Gross Margin vs. Net Margin: A Guide to Their Core Differences

Small businesses fuel much of America’s economy, and many of their owners are in turn fueled by a deep passion for the services they provide. But passion alone doesn’t pay the bills, as they say—and accounting metrics are a critical piece of understanding whether your business is in good standing. Two of these crucial figures are gross margin and net margin, a pair of key profitability ratios that help determine a company’s financial health. Ahead, learn more about the importance of each one and how they’re used.

What is gross margin?

Gross margin, sometimes referred to by its full name, “gross profit margin,” measures how much money your business has left over after accounting for the cost of producing the goods and services you sell.

Gross margin usually is expressed as a percentage. If your gross margin is, for example, 25%, that means your business retains 25¢ for every dollar of revenue.

This metric is important because it measures your business’s potential to make a profit under current pricing conditions, showing whether you can make money given how much it costs to produce your product or service and how much you’re selling it for to customers. Gross margin can also help businesses respond to changes in labor and material costs over time.

You can calculate gross margin with this formula:

[(total revenue - cost of goods sold) / total revenue] x 100 = gross margin

As you can see, this is a simple ratio that is calculated using two metrics. Total revenue (also called net sales) is gross revenue minus any returns or discounts on what you sell. Cost of goods sold (COGS) represents any production costs including materials and labor. Both of these metrics are included on a company’s profit and loss statement or income statement, which is a financial statement that shows a company’s net income over a given reporting period, such as a quarter or a year.

Here’s an example: Let’s say a boutique jeweler generated \$32,000 in total sales revenue for the fourth quarter, with production costs adding up to \$14,000. The net margin formula would be:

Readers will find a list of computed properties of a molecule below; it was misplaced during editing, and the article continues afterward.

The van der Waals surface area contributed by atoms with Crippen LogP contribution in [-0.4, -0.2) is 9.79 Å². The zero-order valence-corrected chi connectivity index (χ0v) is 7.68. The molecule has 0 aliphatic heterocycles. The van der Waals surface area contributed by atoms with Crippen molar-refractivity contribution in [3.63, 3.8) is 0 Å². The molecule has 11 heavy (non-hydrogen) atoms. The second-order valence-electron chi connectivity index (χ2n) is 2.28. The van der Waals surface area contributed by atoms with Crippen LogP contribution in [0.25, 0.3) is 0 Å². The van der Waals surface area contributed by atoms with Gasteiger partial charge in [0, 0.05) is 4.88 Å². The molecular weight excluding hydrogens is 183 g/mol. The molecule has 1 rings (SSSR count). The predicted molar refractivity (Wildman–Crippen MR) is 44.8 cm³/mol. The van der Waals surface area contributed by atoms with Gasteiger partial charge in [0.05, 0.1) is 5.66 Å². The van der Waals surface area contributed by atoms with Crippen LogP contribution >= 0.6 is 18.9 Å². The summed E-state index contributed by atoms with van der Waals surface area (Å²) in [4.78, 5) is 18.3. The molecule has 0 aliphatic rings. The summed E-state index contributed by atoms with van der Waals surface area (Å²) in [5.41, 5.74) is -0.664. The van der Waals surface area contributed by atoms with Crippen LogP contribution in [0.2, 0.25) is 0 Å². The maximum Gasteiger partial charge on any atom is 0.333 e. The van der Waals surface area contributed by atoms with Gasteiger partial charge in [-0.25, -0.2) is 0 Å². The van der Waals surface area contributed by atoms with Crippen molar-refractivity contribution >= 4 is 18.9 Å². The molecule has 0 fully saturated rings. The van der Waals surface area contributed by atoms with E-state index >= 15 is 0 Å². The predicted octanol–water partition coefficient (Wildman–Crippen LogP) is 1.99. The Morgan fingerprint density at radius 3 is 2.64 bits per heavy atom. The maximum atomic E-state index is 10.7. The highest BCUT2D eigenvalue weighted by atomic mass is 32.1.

[(\$32,000 total revenue- \$14,000 COGS) / \$32,000 total revenue] x 100 = 56% gross margin

The jewelry business retained 56¢ for every \$1 of revenue during the quarter.

If a business is not generating as much profit as it needs, calculating gross margin can help identify production costs or pricing choices that could be the source of the problem.

What is net margin?

Net margin, also known as net profit margin, accounts for all business expenses in a given period. This includes the cost of goods sold (COGS), but also operating costs like rent and administrative expenses, taxes, depreciation, and, when applicable, non-operating expenses or revenue such as inventory write-downs or one-time payments.

The net profit margin formula simply adds those additional expenses to the gross margin formula. To calculate net margin:

[(total revenue – total costs) / total revenue)] x 100 = net margin

Because net margin tallies up every bit of expenses and gross margin considers only COGS, net margin is almost always lower than gross margin (the opposite would happen only in rare cases, like a big non-operating windfall, such as damages awarded in a legal case). Though both metrics are important, net margin provides more meaningful and holistic insight into your business’s financial viability and fundamental profitability.

Gross margin vs. net margin: key similarities and differences

Gross and net margin are both important profitability metrics for small business owners to track, and they are calculated using similar formulas. But net margin accounts for additional expenses (and one-time inflows or outflows where applicable) to provide a fuller picture of profitability, while gross margin focuses solely on the cost of goods sold.